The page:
Marvin was a fireball; a strong personality who was always enthusiastic, and interesting, and interested.   I didn’t know he was ill, and his death has come as a really shock.  I really thought he would be around for another twenty years.   None of us knows when we’ll go, of course, and so it is best always to be ready, to leave nothing done that we really want to have done.   Marvin seems to have lived a good, full life as a scholar, a translator, a professor, and a human being.   But I will miss him and we will all miss not learning more from his scholarship.

My First Teaching Position
Autobiographical. Metzger and Me. The Dissertation Defense



  1. Avatar
    RonaldTaska  August 19, 2012

    I am sorry about the loss of your colleague and more importantly, your friend. Such people are hard to find. I also appreciate the discussion about religion and magic and how everyone else’s religion, except our own , is “magic.”

  2. Avatar
    Mikail78  August 19, 2012

    It sounds like Dr. Meyer was quite the scholar. I’m sorry for your loss and I send my condolences to you.

  3. Avatar
    ZachET  August 19, 2012

    While listening to your Unbelievable show (which was great) I heard you say that the early Christians did not think Jesus was God. I really don’t understand what you mean as surely in John jesus was called God, and he was also worshiped throughout the synoptics. Also Jesus is referred as God several times in Paul’s writings as well.
    As these are all 1st century writings surely the early Christians did think Jesus was God

    • Bart Ehrman
      Bart Ehrman  August 20, 2012

      My next book will be on How Jesus Became God. So, well, stay tuned! (I think the author of John did see Jesus as divine; but not the other authors you mention. Certainly not the authors of the Synoptics, for example)

  4. Avatar
    maxhirez  August 19, 2012

    BDH fans will recognize Dr. Meyer as your “co-star” from the History Channel’s “Banned From the Bible II.” Sincere condolences to his family.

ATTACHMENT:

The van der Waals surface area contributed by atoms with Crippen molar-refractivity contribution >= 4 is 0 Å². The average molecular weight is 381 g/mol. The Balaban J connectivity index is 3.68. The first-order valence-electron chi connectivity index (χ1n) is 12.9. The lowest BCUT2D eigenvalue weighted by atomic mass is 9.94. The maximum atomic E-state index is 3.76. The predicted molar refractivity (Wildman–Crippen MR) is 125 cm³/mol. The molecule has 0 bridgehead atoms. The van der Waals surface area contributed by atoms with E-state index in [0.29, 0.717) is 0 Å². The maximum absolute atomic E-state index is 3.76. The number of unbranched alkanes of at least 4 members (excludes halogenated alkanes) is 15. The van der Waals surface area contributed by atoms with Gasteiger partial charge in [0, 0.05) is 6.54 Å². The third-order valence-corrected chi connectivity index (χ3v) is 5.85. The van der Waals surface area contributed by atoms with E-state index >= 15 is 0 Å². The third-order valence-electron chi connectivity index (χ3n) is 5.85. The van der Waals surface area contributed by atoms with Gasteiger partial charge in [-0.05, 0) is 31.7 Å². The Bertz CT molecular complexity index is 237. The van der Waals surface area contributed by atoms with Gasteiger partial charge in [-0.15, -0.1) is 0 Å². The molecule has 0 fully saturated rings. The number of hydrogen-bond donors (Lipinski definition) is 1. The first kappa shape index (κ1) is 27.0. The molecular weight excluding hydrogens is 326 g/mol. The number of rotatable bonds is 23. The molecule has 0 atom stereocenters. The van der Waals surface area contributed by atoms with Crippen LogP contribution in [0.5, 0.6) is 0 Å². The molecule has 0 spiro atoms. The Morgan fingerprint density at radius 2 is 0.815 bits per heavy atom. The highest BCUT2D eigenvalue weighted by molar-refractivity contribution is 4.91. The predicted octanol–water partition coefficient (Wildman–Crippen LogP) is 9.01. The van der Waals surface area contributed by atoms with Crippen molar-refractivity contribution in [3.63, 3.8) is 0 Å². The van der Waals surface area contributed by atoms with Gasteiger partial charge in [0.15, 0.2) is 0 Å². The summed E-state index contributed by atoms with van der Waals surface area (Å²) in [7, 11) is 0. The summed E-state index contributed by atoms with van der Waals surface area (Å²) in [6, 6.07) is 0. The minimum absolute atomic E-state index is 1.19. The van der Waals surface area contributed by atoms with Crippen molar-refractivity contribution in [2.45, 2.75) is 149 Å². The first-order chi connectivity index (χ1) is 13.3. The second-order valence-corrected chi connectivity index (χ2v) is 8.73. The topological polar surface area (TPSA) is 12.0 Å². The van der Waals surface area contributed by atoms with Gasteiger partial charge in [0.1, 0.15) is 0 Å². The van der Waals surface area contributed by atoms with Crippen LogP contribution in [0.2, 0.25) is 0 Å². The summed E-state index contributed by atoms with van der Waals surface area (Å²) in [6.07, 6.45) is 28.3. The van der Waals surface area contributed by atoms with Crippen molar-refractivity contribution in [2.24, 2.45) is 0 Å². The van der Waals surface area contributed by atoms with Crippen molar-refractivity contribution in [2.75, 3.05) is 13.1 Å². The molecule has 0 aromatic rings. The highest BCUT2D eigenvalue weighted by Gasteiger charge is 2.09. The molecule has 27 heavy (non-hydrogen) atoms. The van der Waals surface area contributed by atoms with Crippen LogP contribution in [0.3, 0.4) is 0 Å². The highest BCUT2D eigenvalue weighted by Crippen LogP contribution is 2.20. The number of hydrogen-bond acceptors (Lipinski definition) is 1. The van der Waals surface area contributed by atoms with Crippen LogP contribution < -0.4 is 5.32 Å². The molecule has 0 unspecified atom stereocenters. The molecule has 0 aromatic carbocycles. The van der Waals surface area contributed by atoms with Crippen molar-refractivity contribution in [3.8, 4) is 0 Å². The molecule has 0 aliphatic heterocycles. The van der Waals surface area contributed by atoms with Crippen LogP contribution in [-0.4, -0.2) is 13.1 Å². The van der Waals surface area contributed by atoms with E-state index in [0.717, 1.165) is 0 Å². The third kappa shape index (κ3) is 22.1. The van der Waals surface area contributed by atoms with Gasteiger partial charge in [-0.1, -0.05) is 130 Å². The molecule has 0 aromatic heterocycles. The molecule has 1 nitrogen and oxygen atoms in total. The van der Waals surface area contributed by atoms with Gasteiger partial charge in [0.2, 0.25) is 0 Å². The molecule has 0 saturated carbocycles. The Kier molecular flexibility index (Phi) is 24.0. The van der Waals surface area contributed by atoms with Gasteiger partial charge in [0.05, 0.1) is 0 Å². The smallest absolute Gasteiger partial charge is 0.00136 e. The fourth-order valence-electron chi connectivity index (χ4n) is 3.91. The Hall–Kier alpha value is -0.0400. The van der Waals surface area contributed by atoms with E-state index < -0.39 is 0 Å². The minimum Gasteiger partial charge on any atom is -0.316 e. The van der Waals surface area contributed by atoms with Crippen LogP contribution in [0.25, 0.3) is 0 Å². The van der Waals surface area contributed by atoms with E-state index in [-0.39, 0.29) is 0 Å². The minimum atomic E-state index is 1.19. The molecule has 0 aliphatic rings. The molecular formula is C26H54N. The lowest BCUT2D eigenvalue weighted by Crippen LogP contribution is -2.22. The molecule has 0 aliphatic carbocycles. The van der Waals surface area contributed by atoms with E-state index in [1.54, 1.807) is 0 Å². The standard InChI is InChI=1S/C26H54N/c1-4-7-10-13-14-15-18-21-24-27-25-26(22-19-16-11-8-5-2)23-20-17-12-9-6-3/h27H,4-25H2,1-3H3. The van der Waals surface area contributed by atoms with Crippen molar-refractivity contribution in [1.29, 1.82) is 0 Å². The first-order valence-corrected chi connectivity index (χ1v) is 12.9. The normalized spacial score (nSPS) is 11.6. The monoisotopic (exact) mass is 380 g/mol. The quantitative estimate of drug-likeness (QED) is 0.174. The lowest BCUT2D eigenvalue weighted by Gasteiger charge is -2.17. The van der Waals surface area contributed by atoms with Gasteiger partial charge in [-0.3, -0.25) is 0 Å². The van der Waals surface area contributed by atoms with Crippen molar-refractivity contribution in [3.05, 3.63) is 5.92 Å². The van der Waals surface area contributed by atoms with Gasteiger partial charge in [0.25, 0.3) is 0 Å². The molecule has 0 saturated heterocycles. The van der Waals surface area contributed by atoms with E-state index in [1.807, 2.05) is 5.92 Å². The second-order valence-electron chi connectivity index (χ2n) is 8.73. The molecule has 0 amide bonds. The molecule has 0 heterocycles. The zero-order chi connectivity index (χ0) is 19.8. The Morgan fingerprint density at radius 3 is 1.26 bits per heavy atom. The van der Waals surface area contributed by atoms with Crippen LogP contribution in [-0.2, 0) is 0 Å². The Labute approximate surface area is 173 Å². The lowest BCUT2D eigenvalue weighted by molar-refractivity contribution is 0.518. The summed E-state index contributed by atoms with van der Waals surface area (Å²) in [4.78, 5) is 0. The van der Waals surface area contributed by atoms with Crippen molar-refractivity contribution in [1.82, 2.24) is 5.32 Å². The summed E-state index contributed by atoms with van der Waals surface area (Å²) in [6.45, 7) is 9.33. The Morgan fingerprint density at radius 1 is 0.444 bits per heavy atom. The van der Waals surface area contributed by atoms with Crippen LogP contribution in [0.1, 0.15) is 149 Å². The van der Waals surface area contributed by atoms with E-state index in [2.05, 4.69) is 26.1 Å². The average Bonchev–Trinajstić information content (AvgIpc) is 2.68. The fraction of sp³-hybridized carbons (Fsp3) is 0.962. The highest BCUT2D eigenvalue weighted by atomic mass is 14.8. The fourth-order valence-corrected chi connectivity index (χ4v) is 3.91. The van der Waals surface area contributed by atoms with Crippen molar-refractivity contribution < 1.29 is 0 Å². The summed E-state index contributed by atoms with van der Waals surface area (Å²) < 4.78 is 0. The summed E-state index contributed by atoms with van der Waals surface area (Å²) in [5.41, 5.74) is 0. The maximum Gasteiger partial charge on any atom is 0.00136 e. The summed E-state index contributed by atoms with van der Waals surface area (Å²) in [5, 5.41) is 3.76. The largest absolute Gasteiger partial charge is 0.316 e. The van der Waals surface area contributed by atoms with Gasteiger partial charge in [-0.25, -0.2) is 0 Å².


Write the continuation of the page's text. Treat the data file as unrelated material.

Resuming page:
5. Avatar
    Timothy M. Teeter  August 19, 2012

    I’m using his Ancient Christian Magic right now for a papyrus text I’m editing. So he lives on in his scholarship. That’s what every scholar hopes for.

  6. Avatar
    maxhirez  August 19, 2012

    My mistake-Dr. Meyer was in BFtB 1, Dr. Ehrman in 2.

  7. Avatar
    Lurchhammer  September 21, 2012

    I’m sorry to hear of his passing, I just found out while trying to do a search to contact him. Like everyone who is looking for spiritual enlightenment, I just wanted to know if he was a Christian in traditional meaning? I just figured that he was so more advanced in biblical study than I am, that perhaps he could give me some insight on the strict biblical condemnations to sin/hell and the salvation of believing in Jesus as God. I realize each must decide in their own heart, but he must have had a well informed decision based upon a balance of his vast biblical knowledge and his heart felt feelings. I wanted to ask these questions without bias or prejudice with no agenda other than my own personal enlightenment, so please don’t be offended by my inquiry, I mean no offense.

    • Bart Ehrman
      Bart Ehrman  September 21, 2012

      Yes, I believe he did consider himself a Christian. But we never talked about it.

      • Avatar
        Robert Wahler  November 7, 2015


        He told me that he was Presbyterian. We talked twice about the Gospel of Judas and he did say he had was dealing with a “health issue”. He has been the one scholar to flat-out encourage me to continue with my work on ‘Judas’ as James in this and in the canonical Gospels. He said “I don’t see any reason to think Judas was the sacrifice”, but then again, two hours on the phone simply isn’t enough time. I dedicated my book to him. Makes me genuinely sad thinking he is gone. I never met him and regret not stopping on my way home to San Jose from meeting Dr. Robert Eisenman in Long Beach in Sept. 2011. I thought about it, but decided there would be other occasion to meet him. What a mistake. You really never know, like you said. I know I could have had him seeing what I see in the Gospels (and Apocalypses from Nag Hammadi) given just a little more time with him. What a great guy.

        How is it that you scholars have all missed the (inverse) correlation of the James Apocalypses to ‘the Betrayal’? I will give you all the time and information on this that it takes to show you that the Gnostics had the original tradition.

You must be logged in to post a comment.